WORLD: First Impressions
I arrived in America early in the
evening of May 4th, 1978. This was my
first visit there and I was dressed in the discrete "going through
Customs" white shirt and black tie which I kept especially for such
occasions. I carried all my
possessions in Jeffrey’s old black suitcase.
I had a return ticket to London and almost $150 in cash. The official who processed me at Customs
quickly spotted the mark that the Immigration Dept. at the U.S. Embassy had
surreptitiously made in the back of my passport when my first application for a
visa had been denied. She asked what
the problem had been in London and I shrugged.
When I showed her my return ticket, she wished me a pleasant visit and
casually waved me through the Airport entry doors into the vast unknown
beyond. I was finally in America!
This was the home of junk food and junk
culture, the birthplace of Tricky Dick Nixon, McCarthyism and the Ku Klux Klan
and although I had lots of great American friends, they were all exiles who had
chosen to live in Europe. I had always
felt that I wanted nothing to do with the States and that I would never go
there. But here I was and going out
through the doors, I instantly spotted a grinning Bruce waiting for me. I pushed past the crowds and we hugged each
other hard. "It's been a long
time, man", he said. So it had
been, perhaps two years since we had last seen each another in Ibiza. Although I had known Bruce for a long
time, we hadn't seen each other very often.
He had come to Ibiza at the end of the Sixties, had found his lovely
little house, Can Rafaela, and had gone back to the States to make money to pay
for it, leaving Phillip and Ana to live in it.
He generally showed up once every couple of years, spent most of his
time running madly around the island until his cash ran out and would then
split back to New York with a bag of dirty clothes and an empty wallet. He was a few years younger than I, a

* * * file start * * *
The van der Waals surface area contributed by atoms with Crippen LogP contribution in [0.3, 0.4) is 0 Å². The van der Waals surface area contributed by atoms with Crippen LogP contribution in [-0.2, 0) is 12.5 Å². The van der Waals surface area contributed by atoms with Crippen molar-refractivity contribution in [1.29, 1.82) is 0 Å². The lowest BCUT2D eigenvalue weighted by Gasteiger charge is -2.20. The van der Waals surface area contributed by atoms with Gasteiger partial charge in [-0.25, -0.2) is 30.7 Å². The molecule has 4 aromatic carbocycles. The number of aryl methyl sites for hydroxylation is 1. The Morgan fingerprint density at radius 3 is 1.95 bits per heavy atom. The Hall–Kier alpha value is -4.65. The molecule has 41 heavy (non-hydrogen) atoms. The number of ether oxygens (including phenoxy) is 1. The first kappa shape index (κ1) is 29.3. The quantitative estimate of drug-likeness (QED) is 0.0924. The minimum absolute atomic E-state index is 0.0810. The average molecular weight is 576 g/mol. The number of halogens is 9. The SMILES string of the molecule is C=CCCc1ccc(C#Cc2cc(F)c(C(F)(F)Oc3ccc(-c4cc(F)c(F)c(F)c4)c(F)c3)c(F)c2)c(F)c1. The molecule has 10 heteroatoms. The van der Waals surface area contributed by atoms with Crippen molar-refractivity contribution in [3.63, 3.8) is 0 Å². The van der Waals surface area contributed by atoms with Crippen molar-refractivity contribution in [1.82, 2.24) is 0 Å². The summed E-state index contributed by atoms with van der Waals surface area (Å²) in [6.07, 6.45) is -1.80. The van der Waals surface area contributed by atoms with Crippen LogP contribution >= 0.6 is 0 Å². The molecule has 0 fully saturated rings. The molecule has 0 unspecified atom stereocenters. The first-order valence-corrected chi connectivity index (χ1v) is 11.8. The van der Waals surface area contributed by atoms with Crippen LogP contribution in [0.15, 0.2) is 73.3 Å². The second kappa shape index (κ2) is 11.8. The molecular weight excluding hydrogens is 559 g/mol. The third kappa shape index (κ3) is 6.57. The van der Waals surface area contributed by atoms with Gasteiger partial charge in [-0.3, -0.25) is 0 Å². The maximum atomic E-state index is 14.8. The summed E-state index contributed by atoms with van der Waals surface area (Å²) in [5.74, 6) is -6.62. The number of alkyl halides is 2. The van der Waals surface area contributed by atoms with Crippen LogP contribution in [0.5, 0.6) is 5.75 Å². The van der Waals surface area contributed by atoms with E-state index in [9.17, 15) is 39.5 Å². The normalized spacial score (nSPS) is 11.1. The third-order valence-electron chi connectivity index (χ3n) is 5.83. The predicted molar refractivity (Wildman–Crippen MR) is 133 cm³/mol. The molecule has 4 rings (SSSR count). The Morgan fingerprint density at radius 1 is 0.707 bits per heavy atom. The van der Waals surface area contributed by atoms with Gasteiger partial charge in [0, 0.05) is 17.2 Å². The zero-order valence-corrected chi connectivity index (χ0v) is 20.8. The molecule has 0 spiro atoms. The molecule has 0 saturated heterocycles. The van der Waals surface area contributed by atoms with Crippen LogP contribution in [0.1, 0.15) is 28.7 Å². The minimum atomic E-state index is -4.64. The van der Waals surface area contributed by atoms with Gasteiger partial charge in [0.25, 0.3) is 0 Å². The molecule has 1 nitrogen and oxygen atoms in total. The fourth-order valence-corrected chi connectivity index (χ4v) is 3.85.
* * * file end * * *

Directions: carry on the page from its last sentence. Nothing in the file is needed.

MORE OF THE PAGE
charming and attractive under-achiever who had never found out what he wanted
to do with his life. He periodically
came up with scams to earn a lot of money very quickly which never seemed to
exactly work out. I was very fond of
him and I often thought of him as a younger brother. Life in Ibiza had the effect of bonding people closely together
and our houses had been side by side in the Valley.
A few years before, Bruce had taken
a collection of batik to New York to show for me. Unfortunately he had been stopped at the Customs coming in and
had had to pay import taxes so that neither of us had made much money out of
the whole business. But his parents
had bought some of my work and he still considered himself my unofficial
agent. Right now, I was delighted to
So we walked down through J.F.K.
Airport and out into the mild early night air of the parking lot. Bruce unlocked the door to a long sleek
blue car, a Ford Gran Torino. We got
into it and I remember feeling very dazed and excited and talking a lot. We sat there for a few minutes looking out
at the multi-coloured shimmering lights of the Airport and the planes which
landed and took off every few seconds.
"Uh, one thing, Jon,"
Bruce said, " This is my mother's car.
She only let me borrow it if I let someone else do the driving. I owe about $900 in speeding and parking
fines and they suspended my license three months ago. Do you mind doing the driving?.
Half an hour later, feeling very disorientated and higher than a kite, I
was driving us through the garishly glittering world of Times Square en route
to visit Michael and Gene.
"Welcome to Central Babylon " said my passenger. "You certainly took your time getting
My first night in America could not
have been more different from my last night in England. Bruce's parents Al and Lorna had kindly
written me a letter of sponsorship while I was in Europe and it was to their
house in Larchmont, suburban Westchester, that I first went. This was the very heart of Middle Class
America, a safe and affluent area populated mostly by white people who
generally commuted into Manhattan to work each day. Bruce's parents were extremely welcoming and invited me to stay
with them. I know that I could never
have stayed and survived in America without their help and support. Although Al died of a heart attack a few
years later, I still consider that household very much part of my extended
family. The first thing that I saw
when we arrived at the house late that evening was the small batik screen with
flower studies that I had made in Ibiza the year before. That was somehow very comforting and made
the whole experience much less alienating than it might have been. The house was quite large with four